Ant. Will you be patient? Will you stay a while ? I have o’ershot myself, to tell you of it. I fear, I wrong the honourable men, Whose daggers have stabb’d Cæsar : I do fear it.

4th Cit. They were traitors : Honourable men ! Cit. The will ! the testament !

2d Cit. They were villains, murderers: The will ! read the will !

Ant. You will compel me then to read the will ?
Then make a ring about the corpse of Cæsar,
And let me shew you him that made the will.
Shall I descend ? And will you give me leave?

Cit. Come down.
ad Cit. Descend.

[He comes down from the Pulpit. 3d Cit. You shall have leave.

4th Cit. A ring; stand round. Ist Cit. Stand from the hearse, stand from the body. 2d Cit. Room for Antony ;-most noble Antony. Ant. Nay, press not so upon me; stand far off. Cit. Stand back! room! bear back !

Ant. If you have tears, prepare to shed them now. You all do know this mantle : I remember The first time ever Cæsar put it on; 'Twas on a summer's evening, in his tent; That day he overcame the Nervii :Look! in this place ran Cassius' dagger through : See, what a rent the envious Casca made : Through this, the well-beloved Brutus stabb’d; And, as he pluck'd his cursed steel away, Mark how the blood of Cæsar follow'd it; As rushing out of doors, to be resolvd If Brutus so unkindly knock’d, or no; Foi Brutus, as you know, was Cæsar's angel : Judge, O you gods, how dearly Cæsar lov'd him! This was the most unkindest cut of all : For when the noble Cæsar saw him stab, Ingratitude, more strong than traitors' arms, Quite vanquish'd him : then burst his mighty heart; And, in his mantle muffling up his face, Even at the base of Pompey's statue, Which all the whilc ran blood, great Cæsar fell. O, what a fall was there, iny countrymen ! Then I, and you, and all of us fell down, Whilst bloody treason flourish'd over us. O, now you weep; and, I perceive, you feel The dint of pity: these are gracious drops. Kind souls, what, wecp you, when you but behold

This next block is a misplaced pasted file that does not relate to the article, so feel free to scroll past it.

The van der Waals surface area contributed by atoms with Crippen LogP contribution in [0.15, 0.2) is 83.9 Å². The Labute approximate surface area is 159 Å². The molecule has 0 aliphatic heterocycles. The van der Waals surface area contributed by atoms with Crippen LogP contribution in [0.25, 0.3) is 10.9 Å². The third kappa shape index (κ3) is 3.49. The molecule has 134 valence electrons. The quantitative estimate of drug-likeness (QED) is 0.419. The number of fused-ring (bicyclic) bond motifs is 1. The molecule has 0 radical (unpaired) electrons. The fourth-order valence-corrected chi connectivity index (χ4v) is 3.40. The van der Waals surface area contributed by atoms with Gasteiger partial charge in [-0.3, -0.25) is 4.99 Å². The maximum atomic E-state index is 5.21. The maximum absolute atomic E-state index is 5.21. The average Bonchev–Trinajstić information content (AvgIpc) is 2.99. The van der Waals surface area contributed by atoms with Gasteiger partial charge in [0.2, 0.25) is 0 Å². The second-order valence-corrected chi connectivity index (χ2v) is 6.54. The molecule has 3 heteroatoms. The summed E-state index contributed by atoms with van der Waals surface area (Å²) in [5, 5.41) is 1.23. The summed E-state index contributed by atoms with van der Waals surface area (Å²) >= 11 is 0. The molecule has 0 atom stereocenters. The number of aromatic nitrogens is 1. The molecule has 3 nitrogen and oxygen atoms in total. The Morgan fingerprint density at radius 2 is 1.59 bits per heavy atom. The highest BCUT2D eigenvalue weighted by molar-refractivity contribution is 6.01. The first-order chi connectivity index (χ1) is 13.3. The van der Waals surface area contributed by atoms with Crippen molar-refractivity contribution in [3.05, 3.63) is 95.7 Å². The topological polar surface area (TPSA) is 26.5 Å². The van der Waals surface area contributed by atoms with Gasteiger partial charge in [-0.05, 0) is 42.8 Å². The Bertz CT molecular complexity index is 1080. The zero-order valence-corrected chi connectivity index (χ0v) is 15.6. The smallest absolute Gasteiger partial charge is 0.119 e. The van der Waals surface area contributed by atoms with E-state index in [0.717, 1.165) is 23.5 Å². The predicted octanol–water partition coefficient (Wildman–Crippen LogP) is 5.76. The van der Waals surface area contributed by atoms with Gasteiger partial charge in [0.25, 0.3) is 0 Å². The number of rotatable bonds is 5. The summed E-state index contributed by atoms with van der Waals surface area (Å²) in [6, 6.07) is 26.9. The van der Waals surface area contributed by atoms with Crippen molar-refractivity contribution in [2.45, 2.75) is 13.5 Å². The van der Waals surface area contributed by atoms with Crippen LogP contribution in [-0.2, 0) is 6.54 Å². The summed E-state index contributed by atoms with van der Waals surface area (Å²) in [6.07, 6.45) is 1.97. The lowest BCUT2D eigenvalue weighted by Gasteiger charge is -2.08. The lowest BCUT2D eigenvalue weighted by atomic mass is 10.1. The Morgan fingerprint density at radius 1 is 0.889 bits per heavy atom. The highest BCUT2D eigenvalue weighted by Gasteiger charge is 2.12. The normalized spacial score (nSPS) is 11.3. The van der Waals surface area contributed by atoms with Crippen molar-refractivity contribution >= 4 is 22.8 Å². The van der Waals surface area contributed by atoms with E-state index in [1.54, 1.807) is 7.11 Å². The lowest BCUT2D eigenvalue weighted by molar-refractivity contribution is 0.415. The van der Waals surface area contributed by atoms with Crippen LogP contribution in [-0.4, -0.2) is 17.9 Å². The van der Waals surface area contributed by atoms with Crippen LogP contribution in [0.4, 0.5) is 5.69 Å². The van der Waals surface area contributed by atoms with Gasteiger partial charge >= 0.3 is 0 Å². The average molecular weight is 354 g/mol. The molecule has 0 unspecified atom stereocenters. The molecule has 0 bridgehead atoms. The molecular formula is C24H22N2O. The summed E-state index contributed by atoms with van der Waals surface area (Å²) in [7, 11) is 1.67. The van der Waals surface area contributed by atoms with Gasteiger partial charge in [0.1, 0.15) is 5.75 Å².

Our Cæsar's vesture wounded ? Look you here,
Here is himself, marr’d, as you see, with traitors.

Ist Cit. O piteous spectacle !
2d Cit. O noble Cæsar !
3d Cit. O woful day!
4th Cit. O traitors, villains !
1st Cit. O most bloody sight!

2d Cit. We will be revenged : revenge ; about, geek,-burn,-fire,-kill,-slay !- let not a traitor live.

Ant. Stay, countrymen.
1st Cit. Peace there :—Hear the noble Antony.

2d Cit. We'll hear him, we'll follow him, we'll die with him. Ant. Good friends, sweet friends, let me not stir

you up To such a sudden flood of mutiny. They, that have done this deed, are honourable ; What private griefs they have, alas, I know not, That made them do it; they are wise and honourable, And will, no doubt, with reasons answer you. I come not, friends, to steal away your hearts; I am no orator, as Brutus is; But, as you know me all, a plain blunt man, That love my friend ; and that they know full well That gave me publick leave to speak of him. For I have neither wit, nor words, nor worth, Action, nor utterance, nor the power of speech, To stir men's blood : I only speak right on; I tell you that, which you yourselves do know ; Show you sweet Cæsar's wounds, poor, poor dumb

mouths, And bid them speak for me: But were I Brutus,

VOL. XY.